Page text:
Some of the sentences that turn up in discussions of syntax are rather exotic. On the one hand, that gives rise to skepticism on the part of some, who take this to mean that syntactic theory is based on artificial data that doesn't reflect real language use. On the other hand, the interest of some of these examples has been taken to be an argument against total reliance on corpora of naturally occuring utterances, since interesting and important data may never turn up there. So, as Phil Resnik mentioned, it is reassuring when, from time to time, one comes across a natural example of one of these exotic sentences.

Here's another example, one that I encountered years ago when I translated the manual
describing the implementation of the mathematical function library for a Japanese computer.
(In the glosses *A* stands for *accusative case*, which roughly speaking
indicates that the preceding Noun Phrase is the direct object.)

平法関数 | を | ニュートン・ラフソン法 | を | 正弦関数 | を | 羃級数法 | を | 使用して | 計算する。 |

heihookansuu | o | Nyuutonrahusonhoo | o | seigenkansuu | o | bekikyuusuuhoo | o | siyoosite | keisan suru |

square root function | A | Newton-Raphson method | A | sine function | A | power series method | A | using | computes |

The square root function is computed using the Newton-Raphson method; the sine function is computed using the power series method.The Japanese does not actually contain any passives but I've translated it using the passive because the Japanese clauses do not have overt subjects and it is not clear what the subject really ought to be. A more literal translation is:

The mathematical function library computes the square root function using the Newton-Raphson method and the sine function using the power series method.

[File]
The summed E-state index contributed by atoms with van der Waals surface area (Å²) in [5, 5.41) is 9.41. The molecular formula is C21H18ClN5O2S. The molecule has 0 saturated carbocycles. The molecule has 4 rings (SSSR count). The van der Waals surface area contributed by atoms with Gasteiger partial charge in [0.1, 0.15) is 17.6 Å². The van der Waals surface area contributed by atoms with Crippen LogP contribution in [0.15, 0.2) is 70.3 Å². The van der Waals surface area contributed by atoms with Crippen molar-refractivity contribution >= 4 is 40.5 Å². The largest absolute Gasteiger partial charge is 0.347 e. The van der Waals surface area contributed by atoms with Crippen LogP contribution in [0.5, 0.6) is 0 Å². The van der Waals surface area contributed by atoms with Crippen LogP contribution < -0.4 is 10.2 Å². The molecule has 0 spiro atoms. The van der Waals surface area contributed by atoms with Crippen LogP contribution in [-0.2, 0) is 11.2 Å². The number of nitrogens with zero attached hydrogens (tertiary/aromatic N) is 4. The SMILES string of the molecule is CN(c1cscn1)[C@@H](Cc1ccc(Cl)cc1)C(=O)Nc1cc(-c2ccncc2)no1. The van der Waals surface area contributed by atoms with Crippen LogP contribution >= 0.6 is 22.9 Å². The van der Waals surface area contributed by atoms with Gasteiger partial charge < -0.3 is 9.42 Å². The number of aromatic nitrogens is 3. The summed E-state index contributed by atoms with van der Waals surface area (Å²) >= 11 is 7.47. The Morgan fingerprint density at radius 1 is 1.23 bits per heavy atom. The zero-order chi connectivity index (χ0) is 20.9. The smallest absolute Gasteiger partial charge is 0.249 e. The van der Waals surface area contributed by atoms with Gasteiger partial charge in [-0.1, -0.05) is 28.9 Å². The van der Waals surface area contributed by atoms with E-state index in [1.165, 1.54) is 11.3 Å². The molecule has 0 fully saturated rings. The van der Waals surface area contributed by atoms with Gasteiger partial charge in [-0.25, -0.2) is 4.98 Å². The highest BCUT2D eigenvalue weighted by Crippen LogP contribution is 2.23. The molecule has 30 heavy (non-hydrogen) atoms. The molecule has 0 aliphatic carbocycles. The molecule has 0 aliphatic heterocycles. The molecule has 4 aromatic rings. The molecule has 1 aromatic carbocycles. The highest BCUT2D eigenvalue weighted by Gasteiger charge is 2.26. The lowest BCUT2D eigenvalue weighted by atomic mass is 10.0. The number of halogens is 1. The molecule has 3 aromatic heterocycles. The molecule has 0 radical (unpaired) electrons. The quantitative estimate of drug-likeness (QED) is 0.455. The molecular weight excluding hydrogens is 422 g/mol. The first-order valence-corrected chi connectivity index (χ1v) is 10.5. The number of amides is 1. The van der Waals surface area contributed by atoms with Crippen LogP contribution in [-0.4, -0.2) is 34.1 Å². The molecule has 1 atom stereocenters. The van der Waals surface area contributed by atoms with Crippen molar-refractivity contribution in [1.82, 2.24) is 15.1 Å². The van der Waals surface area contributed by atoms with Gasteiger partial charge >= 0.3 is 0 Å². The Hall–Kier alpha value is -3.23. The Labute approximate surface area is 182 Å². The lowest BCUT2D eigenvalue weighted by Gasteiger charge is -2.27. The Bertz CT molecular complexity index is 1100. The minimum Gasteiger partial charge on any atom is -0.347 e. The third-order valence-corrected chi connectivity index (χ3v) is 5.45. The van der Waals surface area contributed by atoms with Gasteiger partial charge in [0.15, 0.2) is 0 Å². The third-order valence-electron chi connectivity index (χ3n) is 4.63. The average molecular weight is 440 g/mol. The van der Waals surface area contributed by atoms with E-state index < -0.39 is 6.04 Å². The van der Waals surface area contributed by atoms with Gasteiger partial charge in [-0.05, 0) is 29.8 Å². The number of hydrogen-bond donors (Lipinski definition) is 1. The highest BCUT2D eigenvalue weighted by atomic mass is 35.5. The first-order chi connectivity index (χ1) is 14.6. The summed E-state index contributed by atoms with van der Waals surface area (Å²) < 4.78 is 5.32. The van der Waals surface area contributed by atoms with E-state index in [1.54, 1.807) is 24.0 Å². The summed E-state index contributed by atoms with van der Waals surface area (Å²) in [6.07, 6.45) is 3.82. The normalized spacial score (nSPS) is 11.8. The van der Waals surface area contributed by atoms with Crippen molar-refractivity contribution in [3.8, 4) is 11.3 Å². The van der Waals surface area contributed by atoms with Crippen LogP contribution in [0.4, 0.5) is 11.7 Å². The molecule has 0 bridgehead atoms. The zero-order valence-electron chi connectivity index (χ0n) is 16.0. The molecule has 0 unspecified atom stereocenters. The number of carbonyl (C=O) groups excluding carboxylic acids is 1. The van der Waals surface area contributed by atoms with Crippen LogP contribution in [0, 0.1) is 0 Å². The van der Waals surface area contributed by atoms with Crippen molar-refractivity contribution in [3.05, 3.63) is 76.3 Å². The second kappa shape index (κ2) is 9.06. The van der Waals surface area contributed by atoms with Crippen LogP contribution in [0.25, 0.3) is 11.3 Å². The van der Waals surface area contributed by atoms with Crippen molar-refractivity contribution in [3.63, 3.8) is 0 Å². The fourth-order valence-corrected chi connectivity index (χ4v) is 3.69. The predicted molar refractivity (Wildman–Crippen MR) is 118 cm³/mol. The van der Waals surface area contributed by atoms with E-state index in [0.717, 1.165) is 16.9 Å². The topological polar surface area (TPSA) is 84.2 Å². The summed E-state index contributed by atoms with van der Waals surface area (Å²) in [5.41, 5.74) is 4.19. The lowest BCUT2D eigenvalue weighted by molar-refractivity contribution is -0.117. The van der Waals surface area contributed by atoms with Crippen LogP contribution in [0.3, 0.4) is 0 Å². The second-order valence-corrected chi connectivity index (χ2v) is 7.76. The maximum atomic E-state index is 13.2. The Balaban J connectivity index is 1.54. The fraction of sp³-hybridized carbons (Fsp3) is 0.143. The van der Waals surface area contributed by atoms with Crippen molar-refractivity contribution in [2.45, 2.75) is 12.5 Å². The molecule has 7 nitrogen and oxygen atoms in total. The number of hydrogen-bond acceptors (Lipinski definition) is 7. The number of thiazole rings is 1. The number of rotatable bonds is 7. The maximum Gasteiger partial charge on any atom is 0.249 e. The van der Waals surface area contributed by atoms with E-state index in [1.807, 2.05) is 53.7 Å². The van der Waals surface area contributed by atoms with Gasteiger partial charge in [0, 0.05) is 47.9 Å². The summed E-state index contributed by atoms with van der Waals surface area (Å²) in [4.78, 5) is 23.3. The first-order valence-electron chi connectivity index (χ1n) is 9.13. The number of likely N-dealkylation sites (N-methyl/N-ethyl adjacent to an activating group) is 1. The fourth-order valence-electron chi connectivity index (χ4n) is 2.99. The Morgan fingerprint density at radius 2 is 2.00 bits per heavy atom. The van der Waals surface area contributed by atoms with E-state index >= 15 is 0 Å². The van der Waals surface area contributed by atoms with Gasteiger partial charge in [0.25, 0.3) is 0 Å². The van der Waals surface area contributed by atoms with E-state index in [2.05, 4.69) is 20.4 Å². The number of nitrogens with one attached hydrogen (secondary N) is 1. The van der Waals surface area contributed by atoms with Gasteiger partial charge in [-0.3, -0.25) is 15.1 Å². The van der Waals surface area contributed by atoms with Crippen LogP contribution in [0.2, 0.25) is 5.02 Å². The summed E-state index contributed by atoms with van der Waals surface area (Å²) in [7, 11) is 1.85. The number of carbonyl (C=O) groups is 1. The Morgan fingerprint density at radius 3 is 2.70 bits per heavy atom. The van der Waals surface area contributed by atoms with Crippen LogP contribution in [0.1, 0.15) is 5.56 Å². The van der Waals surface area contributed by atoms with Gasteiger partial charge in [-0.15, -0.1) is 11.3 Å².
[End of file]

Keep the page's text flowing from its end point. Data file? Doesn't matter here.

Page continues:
This is a remarkable if not bizarre-looking sentence. It has four accusative Noun Phrases
followed by two verbs. **NP NP NP NP V V** is not something we expect to encounter.
What it is is a derivative of this:

ニュートン・ラフソン法 | を | 使用して | 平法関数 | を | 計算して | 羃級数法 | を | 使用して | 正弦関数 | を | 計算する。 |

Newton-Raphson method | A | using | sqrt function | A | computing | power series method | A | using | sine function | A | computes |

Here the two conjuncts have all their verbs and the "using" clauses come before the "computing" clauses. An intermediate step is to put the "using" clauses between the object and the main verb, like this:

平法関数 | を | ニュートン・ラフソン法 | を | 使用して | 計算して | 正弦関数 | を | 羃級数法 | を | 使用して | 計算する。 | |

sqrt function | A | Newton-Raphson method | A | using | computing | sine function | A | power series method | A | using | computes |

This yields a structure in which each of the two conjuncts ends in the sequence
"using computes". When you have a sequence of conjoined clauses of this type,
Japanese allows all but the verb of the last clause to be deleted. This is known
as *Right Node Raising*. As this sentence shows, Right Node Raising applies
not only to a single verb but to a clause final sequence. In our example,
both of the verbs at the end of the first conjunct have been deleted.

This sentence is quite natural and easy to read. It didn't even occur to me that it was remarkable when I first read it; it was only when I started to translate it that I realized that it was interesting. I haven't tried any Japanese parsers in quite a while, but the last time I did, none of them could handle such sentences.

Posted by Bill Poser at March 9, 2004 10:07 PM